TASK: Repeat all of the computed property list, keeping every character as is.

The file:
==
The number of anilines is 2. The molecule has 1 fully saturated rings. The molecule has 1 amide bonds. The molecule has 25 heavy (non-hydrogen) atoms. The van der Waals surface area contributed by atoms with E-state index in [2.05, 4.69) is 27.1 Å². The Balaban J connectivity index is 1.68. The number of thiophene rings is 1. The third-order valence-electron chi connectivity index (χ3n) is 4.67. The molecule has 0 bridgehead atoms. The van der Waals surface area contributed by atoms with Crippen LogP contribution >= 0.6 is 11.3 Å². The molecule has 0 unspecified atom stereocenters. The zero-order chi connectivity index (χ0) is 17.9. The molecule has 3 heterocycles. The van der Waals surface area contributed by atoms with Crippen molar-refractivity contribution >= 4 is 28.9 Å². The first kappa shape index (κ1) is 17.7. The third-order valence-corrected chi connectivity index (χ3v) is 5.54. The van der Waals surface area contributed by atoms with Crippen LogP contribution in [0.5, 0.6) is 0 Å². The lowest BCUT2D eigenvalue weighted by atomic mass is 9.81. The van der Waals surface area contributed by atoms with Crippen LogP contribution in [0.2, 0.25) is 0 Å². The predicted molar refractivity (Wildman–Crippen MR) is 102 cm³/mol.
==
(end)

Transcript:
The number of anilines is 2. The molecule has 1 fully saturated rings. The molecule has 1 amide bonds. The molecule has 25 heavy (non-hydrogen) atoms. The van der Waals surface area contributed by atoms with E-state index in [2.05, 4.69) is 27.1 Å². The Balaban J connectivity index is 1.68. The number of thiophene rings is 1. The third-order valence-electron chi connectivity index (χ3n) is 4.67. The molecule has 0 bridgehead atoms. The van der Waals surface area contributed by atoms with Crippen LogP contribution >= 0.6 is 11.3 Å². The molecule has 0 unspecified atom stereocenters. The zero-order chi connectivity index (χ0) is 17.9. The molecule has 3 heterocycles. The van der Waals surface area contributed by atoms with Crippen molar-refractivity contribution >= 4 is 28.9 Å². The first kappa shape index (κ1) is 17.7. The third-order valence-corrected chi connectivity index (χ3v) is 5.54. The van der Waals surface area contributed by atoms with Crippen LogP contribution in [0.5, 0.6) is 0 Å². The lowest BCUT2D eigenvalue weighted by atomic mass is 9.81. The van der Waals surface area contributed by atoms with Crippen LogP contribution in [0.2, 0.25) is 0 Å². The predicted molar refractivity (Wildman–Crippen MR) is 102 cm³/mol.